The coin holder is created by molding or otherwise forming plastic or another suitably flexible material into a single unit. The single unit has a flexible circular base with a flexible wall around the circumference of the base, and at substantially a right angle to the base. In addition, the unit has a T-shaped tab extending outwardly from the base. This T-shaped tab is used as one half of an interlocking system that allows connection of more than one coin holder to form a chain of coin holders. The base of the coin holder has, spaced around its circumference, one or more tab receiving slots. The T-shaped tabs of other coin holders fit into these slots when the T-shaped tabs are inserted into a slot at a substantial angle to the flexible base. When the T-shaped tab is rotated so that it is substantially parallel to the flexible base, the ends of the T-shaped tab extend wider than the slot, and lock the two holders together. When a coin is placed into the holder, it forces the T-shaped tab and the base to remain nearly parallel, preventing disengagement of the two holders. One of these slots is diametrically opposed to the T-shaped tab.
The base of the holder has an opening. The opening serves two purposes. First, the opening serves to relieve air pressure when placing a coin into the holder. Second, the opening serves as a finger hole for pushing the coin out of the holder when desired.
Another element of the present invention is a band made of plastic or another similar flexible material that contains slots designed to receive the T-shaped tabs of a coin holder. In this embodiment the coin holder would dangle from the band. In addition, the band could contain additional sockets for detachably mounting a coin holder parallel to the band. The sockets have a circular opening in the band that is spaced at a preset distance from the T-shaped tab, as mentioned above, to allow the connection. The number of different combinations of coin holders is limited only by the imagination of the coin collector.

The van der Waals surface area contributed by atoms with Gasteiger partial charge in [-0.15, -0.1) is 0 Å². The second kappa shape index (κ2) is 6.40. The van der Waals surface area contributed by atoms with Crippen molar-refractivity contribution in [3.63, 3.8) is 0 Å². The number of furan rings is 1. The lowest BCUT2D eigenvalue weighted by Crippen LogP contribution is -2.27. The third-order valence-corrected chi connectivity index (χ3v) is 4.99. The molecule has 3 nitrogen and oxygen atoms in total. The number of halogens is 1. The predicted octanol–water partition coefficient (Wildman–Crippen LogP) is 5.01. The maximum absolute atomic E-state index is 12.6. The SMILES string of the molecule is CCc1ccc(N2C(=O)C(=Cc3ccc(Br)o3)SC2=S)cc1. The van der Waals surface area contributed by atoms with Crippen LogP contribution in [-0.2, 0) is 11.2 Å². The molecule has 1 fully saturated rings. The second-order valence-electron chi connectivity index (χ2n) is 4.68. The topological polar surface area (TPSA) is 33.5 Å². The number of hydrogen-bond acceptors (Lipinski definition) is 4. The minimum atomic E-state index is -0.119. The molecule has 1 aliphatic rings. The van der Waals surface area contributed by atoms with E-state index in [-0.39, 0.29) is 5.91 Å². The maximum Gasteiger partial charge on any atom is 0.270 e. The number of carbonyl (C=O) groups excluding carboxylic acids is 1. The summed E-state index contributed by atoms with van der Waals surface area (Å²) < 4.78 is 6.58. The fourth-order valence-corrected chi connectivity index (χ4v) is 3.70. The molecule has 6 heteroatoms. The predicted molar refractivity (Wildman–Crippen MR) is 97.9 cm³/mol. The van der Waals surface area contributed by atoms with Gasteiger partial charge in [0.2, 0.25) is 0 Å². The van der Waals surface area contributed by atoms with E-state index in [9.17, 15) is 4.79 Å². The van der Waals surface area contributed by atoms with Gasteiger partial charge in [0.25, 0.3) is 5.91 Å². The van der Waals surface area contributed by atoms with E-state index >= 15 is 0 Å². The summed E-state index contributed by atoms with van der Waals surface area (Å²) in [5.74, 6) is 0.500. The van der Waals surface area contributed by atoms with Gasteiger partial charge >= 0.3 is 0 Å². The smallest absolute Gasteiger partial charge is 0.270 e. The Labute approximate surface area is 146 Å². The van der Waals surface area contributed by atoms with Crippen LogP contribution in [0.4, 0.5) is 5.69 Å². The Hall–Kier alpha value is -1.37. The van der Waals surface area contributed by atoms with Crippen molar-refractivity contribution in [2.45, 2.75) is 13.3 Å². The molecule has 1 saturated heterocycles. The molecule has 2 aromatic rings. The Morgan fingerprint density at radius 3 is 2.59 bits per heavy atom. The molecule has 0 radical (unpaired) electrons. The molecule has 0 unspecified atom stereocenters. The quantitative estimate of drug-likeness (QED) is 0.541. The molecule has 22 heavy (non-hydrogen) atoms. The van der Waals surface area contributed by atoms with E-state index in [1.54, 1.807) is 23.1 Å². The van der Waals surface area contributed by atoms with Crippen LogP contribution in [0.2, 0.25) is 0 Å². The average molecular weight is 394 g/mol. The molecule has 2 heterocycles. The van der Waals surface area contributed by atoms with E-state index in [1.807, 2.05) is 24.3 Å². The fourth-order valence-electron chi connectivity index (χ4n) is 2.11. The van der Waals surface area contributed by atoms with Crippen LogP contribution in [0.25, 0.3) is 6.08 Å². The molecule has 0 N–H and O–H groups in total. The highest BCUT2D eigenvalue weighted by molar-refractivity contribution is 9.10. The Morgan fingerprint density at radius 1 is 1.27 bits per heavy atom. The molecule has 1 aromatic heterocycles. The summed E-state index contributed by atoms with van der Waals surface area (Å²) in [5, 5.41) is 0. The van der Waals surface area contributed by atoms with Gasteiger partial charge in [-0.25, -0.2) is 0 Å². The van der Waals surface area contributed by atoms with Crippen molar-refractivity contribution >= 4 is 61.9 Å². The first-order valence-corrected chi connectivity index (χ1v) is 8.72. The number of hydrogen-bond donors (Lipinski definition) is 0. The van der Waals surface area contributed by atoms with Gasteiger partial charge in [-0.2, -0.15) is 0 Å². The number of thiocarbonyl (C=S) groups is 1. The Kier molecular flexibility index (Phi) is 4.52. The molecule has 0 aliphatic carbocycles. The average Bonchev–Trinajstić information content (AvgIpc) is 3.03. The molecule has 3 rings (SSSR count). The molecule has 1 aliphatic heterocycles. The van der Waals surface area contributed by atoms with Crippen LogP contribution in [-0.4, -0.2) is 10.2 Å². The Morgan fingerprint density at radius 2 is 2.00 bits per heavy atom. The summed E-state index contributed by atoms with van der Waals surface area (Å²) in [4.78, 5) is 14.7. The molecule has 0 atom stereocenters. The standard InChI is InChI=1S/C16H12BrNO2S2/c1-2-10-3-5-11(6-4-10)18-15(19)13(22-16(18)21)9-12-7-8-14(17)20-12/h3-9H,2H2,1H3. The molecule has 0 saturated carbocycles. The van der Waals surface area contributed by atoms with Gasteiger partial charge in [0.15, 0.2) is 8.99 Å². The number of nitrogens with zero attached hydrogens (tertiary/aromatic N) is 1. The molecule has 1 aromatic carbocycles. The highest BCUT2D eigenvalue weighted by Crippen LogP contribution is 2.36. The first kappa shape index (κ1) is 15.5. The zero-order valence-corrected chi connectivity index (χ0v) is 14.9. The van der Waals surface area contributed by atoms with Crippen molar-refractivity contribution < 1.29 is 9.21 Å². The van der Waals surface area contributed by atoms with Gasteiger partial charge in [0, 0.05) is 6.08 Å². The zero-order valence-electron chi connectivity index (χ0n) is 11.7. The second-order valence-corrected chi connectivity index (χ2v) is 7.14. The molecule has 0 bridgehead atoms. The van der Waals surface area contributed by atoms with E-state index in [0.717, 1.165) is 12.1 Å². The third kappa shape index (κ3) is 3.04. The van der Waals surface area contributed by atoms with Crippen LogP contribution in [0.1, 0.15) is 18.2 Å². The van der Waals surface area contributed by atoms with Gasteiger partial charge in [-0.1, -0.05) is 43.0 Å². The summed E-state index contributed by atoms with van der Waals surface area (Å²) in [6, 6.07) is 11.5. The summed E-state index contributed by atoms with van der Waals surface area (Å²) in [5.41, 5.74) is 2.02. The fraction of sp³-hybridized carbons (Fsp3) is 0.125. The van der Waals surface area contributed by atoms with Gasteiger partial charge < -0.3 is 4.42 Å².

These and other benefits of the present invention will become apparent from the following detailed description thereof taken in conjunction with accompanying drawings.
FIG. 1 is a top view of the coin holder.
FIG. 2 is a side view of the coin holder from line 2--2 of FIG. 1.
FIG. 3 is a cut away view of the coin holder from line 3--3 of FIG. 1.
FIG. 4 is a side view of the coin holder from line 4--4 of FIG. 1.
FIG. 5 is a top view of the flexible band.
FIG. 6 is a side view of the flexible band.
FIG. 7 is a detailed close up of one section of the coin holder as indicated in FIG. 3.
Although the disclosure hereof is detailed and exact to enable those skilled in the art to practice the invention, the physical embodiments herein disclosed merely exemplify the invention which may be embodied in other specific structure. While the preferred embodiment has been described, the details may be changed without departing from the invention, which is defined by the claims.
Referring to FIGS. 1-4, the coin holder 10 may be seen. The coin holder 10 comprises a flexible circular base 20, a flexible wall 30 surrounding the circumference of the base 20, at a right angle to the base 20, a T-shaped tab 40 having a first end 41 and a second end 42, the T-shaped tab 40 extending outwardly from the base 20, at least one tab-receiving slot 50, and an opening 60 adapted to alleviate air pressure when a coin is placed in the holder 10 and to facilitate removal of a coin from the coin holder 10.
The coin holder 10 is preferably constructed with molded plastic. Any other suitably flexible material will also work.
The tab receiving slots 50 are designed to accept the T-shaped tab 40 of another coin holder 10, when the T-shaped tab 40 is positioned at a substantial angle to the flexible base 20. When the T-shaped tab 40 is then rotated so that it is substantially parallel to the flexible base 20 of the coin holder 10 to which it is being attached, the ends 41 and 42 of the T-shaped tab 40 extend wider than the tab receiving slot 50. The two coin holders 10 are then detachably coupled, and will remain coupled as long as the T-shaped tab 40 of the first coin holder 10 remains substantially parallel to the base 20 of the second coin holder 10. When a coin is placed into the coin holder 10, the coin forces the T-shaped tab 40 and the flexible base 20 of the two coin holders 10 to remain nearly parallel. A number of coin holders 10 may be coupled together in this manner to create a chain of coin holders 10.